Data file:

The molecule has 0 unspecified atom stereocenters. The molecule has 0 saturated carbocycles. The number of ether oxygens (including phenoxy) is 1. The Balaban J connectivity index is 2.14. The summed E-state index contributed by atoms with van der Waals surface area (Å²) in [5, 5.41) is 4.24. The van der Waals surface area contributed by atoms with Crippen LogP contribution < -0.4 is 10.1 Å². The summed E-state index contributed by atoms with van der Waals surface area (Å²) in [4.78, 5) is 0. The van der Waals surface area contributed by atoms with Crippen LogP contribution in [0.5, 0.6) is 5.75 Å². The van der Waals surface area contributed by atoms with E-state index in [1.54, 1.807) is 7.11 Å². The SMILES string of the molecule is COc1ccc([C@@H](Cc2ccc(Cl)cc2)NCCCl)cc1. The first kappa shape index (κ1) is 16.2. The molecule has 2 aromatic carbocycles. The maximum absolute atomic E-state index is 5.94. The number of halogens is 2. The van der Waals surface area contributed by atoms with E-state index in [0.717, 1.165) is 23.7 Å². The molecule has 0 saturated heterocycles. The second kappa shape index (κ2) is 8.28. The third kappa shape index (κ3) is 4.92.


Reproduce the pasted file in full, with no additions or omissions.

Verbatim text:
The molecule has 0 unspecified atom stereocenters. The molecule has 0 saturated carbocycles. The number of ether oxygens (including phenoxy) is 1. The Balaban J connectivity index is 2.14. The summed E-state index contributed by atoms with van der Waals surface area (Å²) in [5, 5.41) is 4.24. The van der Waals surface area contributed by atoms with Crippen LogP contribution < -0.4 is 10.1 Å². The summed E-state index contributed by atoms with van der Waals surface area (Å²) in [4.78, 5) is 0. The van der Waals surface area contributed by atoms with Crippen LogP contribution in [0.5, 0.6) is 5.75 Å². The van der Waals surface area contributed by atoms with E-state index in [1.54, 1.807) is 7.11 Å². The SMILES string of the molecule is COc1ccc([C@@H](Cc2ccc(Cl)cc2)NCCCl)cc1. The first kappa shape index (κ1) is 16.2. The molecule has 2 aromatic carbocycles. The maximum absolute atomic E-state index is 5.94. The number of halogens is 2. The van der Waals surface area contributed by atoms with E-state index in [0.717, 1.165) is 23.7 Å². The molecule has 0 saturated heterocycles. The second kappa shape index (κ2) is 8.28. The third kappa shape index (κ3) is 4.92.